Quotes

Trivia

Notes

Charles Nordhoff and James Norman Hall's novel was serialized in The Saturday Evening Post (28 December 1935-1 February 1936). A December 5, 1935 Hollywood Reporter news item reported that producer Samuel Goldwyn purchased the film rights to their novel for $60,000, and various news items in the spring of 1936 noted that he originally intended to produce the film in Technicolor, but was prevented from doing so because of the cost involved. The film's pressbook stated that Goldwyn had hoped to shoot the entire picture on location in the South Seas, but the expense and difficulty of transporting the equipment, combined with the possible adverse weather conditions, necessitated that the picture be shot in Hollywood. A great deal of background footage was shot in the village of Pago Pago, on the Tutuila Island in American Samoa, however, where the camera crew received the cooperation of the U.S. Navy. A November 22, 1937 Life article reported that the location crew shot "140,000 feet of scenic shots in Samoa, enough to make 14 movies." Among those who went to the South Seas for location scouting in the winter of 1936 and filming during the following spring were: director John Ford, associate director Stuart Heisler, unit location manager Percy Ikerd, art director Richard Day, photographers Archie Stout and Paul Eagler and an eighteen-member technical crew. Although a November 1, 1936 New York Times news item stated that Gregg Toland would be leaving in a week to film exteriors in Samoa, his participation in the completed film has not been confirmed.
       Among the actresses listed by contemporary sources as being considered for the role of "Marama" were Merle Oberon and Movita Castenada, the latter of whom appeared in the picture as "Arai." According to Hollywood Reporter news items, Goldwyn first signed Margo for the part of Marama, then borrowed Dorothy Lamour from Paramount after Margo asked to be relieved of the role. "Moon of Manakoora" became Lamour's signature song, and the role of Marama helped establish her career identification with a sarong, which was begun with the 1936 film Jungle Princess. A Hollywood Reporter news item reported that Charita Alden was being tested for an uspecified role, and a Hollywood Reporter production chart includes Barbara O'Neil in the cast, but their participation in the completed film has not been confirmed. Basil Rathbone was originally considered for the part of "Eugene DeLaage," which, according to a September 25, 1938 New York Times article, he turned down. Photographer Bert Glennon and actor C. Aubrey Smith were borrowed from Selznick International for this production.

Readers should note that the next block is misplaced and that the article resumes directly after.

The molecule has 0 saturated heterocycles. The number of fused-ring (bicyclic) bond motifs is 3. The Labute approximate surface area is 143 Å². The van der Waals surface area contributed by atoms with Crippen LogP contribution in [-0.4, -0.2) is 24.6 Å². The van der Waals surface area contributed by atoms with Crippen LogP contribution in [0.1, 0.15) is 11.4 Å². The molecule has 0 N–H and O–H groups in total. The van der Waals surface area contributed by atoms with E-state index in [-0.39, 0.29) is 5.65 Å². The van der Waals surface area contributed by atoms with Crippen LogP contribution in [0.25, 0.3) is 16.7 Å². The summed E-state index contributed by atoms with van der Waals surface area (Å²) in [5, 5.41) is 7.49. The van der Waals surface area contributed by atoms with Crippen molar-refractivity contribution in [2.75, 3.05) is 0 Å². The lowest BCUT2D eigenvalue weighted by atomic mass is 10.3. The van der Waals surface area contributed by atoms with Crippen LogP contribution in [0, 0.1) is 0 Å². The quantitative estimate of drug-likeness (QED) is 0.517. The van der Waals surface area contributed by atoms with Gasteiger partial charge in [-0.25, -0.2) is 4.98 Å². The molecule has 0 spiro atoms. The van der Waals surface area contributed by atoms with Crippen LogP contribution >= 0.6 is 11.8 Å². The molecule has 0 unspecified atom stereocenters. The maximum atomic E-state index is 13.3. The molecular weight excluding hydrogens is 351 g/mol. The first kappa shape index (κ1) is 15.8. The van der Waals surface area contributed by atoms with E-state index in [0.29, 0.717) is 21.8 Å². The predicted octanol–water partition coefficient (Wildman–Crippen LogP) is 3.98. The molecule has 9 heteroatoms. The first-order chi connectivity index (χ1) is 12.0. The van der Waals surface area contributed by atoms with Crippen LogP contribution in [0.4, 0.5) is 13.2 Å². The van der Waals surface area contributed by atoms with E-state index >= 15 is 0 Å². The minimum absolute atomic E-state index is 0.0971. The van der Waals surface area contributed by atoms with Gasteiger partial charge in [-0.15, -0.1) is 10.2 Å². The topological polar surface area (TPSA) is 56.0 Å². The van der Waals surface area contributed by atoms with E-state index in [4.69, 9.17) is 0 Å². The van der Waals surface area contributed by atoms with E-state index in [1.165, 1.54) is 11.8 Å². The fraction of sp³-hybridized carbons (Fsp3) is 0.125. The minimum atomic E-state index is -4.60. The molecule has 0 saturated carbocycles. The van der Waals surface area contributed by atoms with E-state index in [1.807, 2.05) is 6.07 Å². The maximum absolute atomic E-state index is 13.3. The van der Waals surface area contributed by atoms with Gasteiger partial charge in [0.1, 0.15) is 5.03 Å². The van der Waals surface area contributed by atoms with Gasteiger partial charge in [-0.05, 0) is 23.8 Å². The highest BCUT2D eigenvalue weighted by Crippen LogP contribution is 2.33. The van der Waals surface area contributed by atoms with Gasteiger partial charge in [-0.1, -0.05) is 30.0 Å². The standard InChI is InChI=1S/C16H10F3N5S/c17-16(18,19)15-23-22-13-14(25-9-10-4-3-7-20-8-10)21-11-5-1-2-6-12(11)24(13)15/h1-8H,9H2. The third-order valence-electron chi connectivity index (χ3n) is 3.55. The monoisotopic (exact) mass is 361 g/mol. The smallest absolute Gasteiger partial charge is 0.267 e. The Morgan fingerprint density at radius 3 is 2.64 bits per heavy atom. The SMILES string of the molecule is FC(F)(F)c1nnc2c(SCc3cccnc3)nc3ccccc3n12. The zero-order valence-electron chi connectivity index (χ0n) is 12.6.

A November 19, 1936 Hollywood Reporter news item reported that Goldwyn would star Mala as "Terangi" if Errol Flynn were unavailable for the part, while a November 21, 1936 Film Daily news item stated that Goldwyn contract players John Payne and Frank Shields were being tested for the role. In early February 1937, Goldwyn announced that Joel McCrea would be playing "Terangi," although by late Mar, he was removed from the cast and placed into another Goldwyn film, Dead End. After much publicity announcing that he was looking for and casting an "unknown" as "Terangi," Goldwyn finally revealed that he had placed Jon Hall in the role. Although Goldwyn's publicity, contemporary news items and reviews variously asserted that Hall was an "unknown," a "newcomer," or that he had "never appeared in a picture" before, Hall had made numerous films in the mid-1930s under the names Charles Locher and Lloyd Crane. Contemporary and modern sources variously state that Hall was the cousin, second cousin or nephew of author James Norman Hall, and that he was a next-door neighbor of Ford, all of which contributed to his being cast as "Terangi." Hall, who was born in Fresno, CA, was reared in Tahiti, although some sources incorrectly state that he was born in Tahiti as well.
       According to Hollywood Reporter news items, William Wyler directed tests of the actors while Ford was finishing direction on Wee Willie Winkie at Fox, and location shooting was also done on Santa Catalina Island, CA. A March 24, 1937 Hollywood Reporter news item announced that Goldwyn was going to produce a 1,000 foot short about the filming of The Hurricane in Samoa. The news item stated: "The short titled 'Samoa for the Samoans' will be released to theatres in advance of the feature's distribution and will show the manner in which a picture company works on location." No other information about the short has been found. Although Frank Loesser and Alfred Newman's song is entitled "Moon of Manakoora," contemporary sources refer to the island on which the film's action takes place as "Manukura."